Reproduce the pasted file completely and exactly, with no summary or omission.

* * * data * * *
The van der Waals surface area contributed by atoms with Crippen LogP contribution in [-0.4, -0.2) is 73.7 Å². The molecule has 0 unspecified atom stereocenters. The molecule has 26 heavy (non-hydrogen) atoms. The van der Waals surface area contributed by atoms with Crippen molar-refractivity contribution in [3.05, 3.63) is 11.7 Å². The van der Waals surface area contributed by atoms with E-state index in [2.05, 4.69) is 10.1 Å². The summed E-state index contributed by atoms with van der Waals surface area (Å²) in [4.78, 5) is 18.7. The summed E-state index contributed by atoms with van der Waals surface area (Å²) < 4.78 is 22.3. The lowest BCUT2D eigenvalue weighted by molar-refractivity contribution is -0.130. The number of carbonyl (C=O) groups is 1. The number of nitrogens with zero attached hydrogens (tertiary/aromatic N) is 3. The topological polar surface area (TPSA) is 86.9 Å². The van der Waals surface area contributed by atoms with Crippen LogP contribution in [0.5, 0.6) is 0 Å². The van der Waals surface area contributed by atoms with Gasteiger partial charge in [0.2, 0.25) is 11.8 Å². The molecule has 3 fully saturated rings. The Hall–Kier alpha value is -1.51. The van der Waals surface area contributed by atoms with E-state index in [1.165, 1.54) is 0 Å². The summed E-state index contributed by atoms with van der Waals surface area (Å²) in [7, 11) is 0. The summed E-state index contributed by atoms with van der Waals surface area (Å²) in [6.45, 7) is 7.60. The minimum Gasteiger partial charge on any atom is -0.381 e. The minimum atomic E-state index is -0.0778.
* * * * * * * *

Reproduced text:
The van der Waals surface area contributed by atoms with Crippen LogP contribution in [-0.4, -0.2) is 73.7 Å². The molecule has 0 unspecified atom stereocenters. The molecule has 26 heavy (non-hydrogen) atoms. The van der Waals surface area contributed by atoms with Crippen molar-refractivity contribution in [3.05, 3.63) is 11.7 Å². The van der Waals surface area contributed by atoms with E-state index in [2.05, 4.69) is 10.1 Å². The summed E-state index contributed by atoms with van der Waals surface area (Å²) in [4.78, 5) is 18.7. The summed E-state index contributed by atoms with van der Waals surface area (Å²) < 4.78 is 22.3. The lowest BCUT2D eigenvalue weighted by molar-refractivity contribution is -0.130. The number of carbonyl (C=O) groups is 1. The number of nitrogens with zero attached hydrogens (tertiary/aromatic N) is 3. The topological polar surface area (TPSA) is 86.9 Å². The van der Waals surface area contributed by atoms with Crippen LogP contribution in [0.5, 0.6) is 0 Å². The van der Waals surface area contributed by atoms with Gasteiger partial charge in [0.2, 0.25) is 11.8 Å². The molecule has 3 fully saturated rings. The Hall–Kier alpha value is -1.51. The van der Waals surface area contributed by atoms with E-state index in [1.165, 1.54) is 0 Å². The summed E-state index contributed by atoms with van der Waals surface area (Å²) in [7, 11) is 0. The summed E-state index contributed by atoms with van der Waals surface area (Å²) in [6.45, 7) is 7.60. The minimum Gasteiger partial charge on any atom is -0.381 e. The minimum atomic E-state index is -0.0778.